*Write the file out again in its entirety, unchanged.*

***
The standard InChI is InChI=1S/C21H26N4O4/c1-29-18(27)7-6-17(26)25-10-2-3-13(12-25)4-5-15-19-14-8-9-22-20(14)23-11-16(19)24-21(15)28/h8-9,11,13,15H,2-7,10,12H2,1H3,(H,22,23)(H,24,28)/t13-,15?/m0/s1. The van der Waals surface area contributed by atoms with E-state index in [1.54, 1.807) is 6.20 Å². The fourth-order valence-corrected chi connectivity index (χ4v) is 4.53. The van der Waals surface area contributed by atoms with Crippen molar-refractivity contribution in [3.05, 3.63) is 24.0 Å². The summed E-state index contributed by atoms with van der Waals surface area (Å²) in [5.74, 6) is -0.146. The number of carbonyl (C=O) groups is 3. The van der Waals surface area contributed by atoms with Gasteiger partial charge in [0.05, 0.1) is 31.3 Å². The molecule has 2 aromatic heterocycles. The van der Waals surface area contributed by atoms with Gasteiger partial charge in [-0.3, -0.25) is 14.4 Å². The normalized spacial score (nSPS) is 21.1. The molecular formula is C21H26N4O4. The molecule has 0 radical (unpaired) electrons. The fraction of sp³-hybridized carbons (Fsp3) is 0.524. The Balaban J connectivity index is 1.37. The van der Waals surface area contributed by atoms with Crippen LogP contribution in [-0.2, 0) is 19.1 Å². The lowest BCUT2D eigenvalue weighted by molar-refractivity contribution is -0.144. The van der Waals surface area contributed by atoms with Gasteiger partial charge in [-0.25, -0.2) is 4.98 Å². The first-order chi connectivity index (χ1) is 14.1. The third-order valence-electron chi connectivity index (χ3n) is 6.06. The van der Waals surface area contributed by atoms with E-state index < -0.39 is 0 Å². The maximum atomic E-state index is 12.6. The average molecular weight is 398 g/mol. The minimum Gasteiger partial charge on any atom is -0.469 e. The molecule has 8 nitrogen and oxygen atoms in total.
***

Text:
The standard InChI is InChI=1S/C21H26N4O4/c1-29-18(27)7-6-17(26)25-10-2-3-13(12-25)4-5-15-19-14-8-9-22-20(14)23-11-16(19)24-21(15)28/h8-9,11,13,15H,2-7,10,12H2,1H3,(H,22,23)(H,24,28)/t13-,15?/m0/s1. The van der Waals surface area contributed by atoms with E-state index in [1.54, 1.807) is 6.20 Å². The fourth-order valence-corrected chi connectivity index (χ4v) is 4.53. The van der Waals surface area contributed by atoms with Crippen molar-refractivity contribution in [3.05, 3.63) is 24.0 Å². The summed E-state index contributed by atoms with van der Waals surface area (Å²) in [5.74, 6) is -0.146. The number of carbonyl (C=O) groups is 3. The van der Waals surface area contributed by atoms with Gasteiger partial charge in [0.05, 0.1) is 31.3 Å². The molecule has 2 aromatic heterocycles. The van der Waals surface area contributed by atoms with Gasteiger partial charge in [-0.3, -0.25) is 14.4 Å². The normalized spacial score (nSPS) is 21.1. The molecular formula is C21H26N4O4. The molecule has 0 radical (unpaired) electrons. The fraction of sp³-hybridized carbons (Fsp3) is 0.524. The Balaban J connectivity index is 1.37. The van der Waals surface area contributed by atoms with Crippen LogP contribution in [-0.2, 0) is 19.1 Å². The lowest BCUT2D eigenvalue weighted by molar-refractivity contribution is -0.144. The van der Waals surface area contributed by atoms with Gasteiger partial charge in [-0.25, -0.2) is 4.98 Å². The first-order chi connectivity index (χ1) is 14.1. The third-order valence-electron chi connectivity index (χ3n) is 6.06. The van der Waals surface area contributed by atoms with E-state index < -0.39 is 0 Å². The maximum atomic E-state index is 12.6. The average molecular weight is 398 g/mol. The minimum Gasteiger partial charge on any atom is -0.469 e. The molecule has 8 nitrogen and oxygen atoms in total.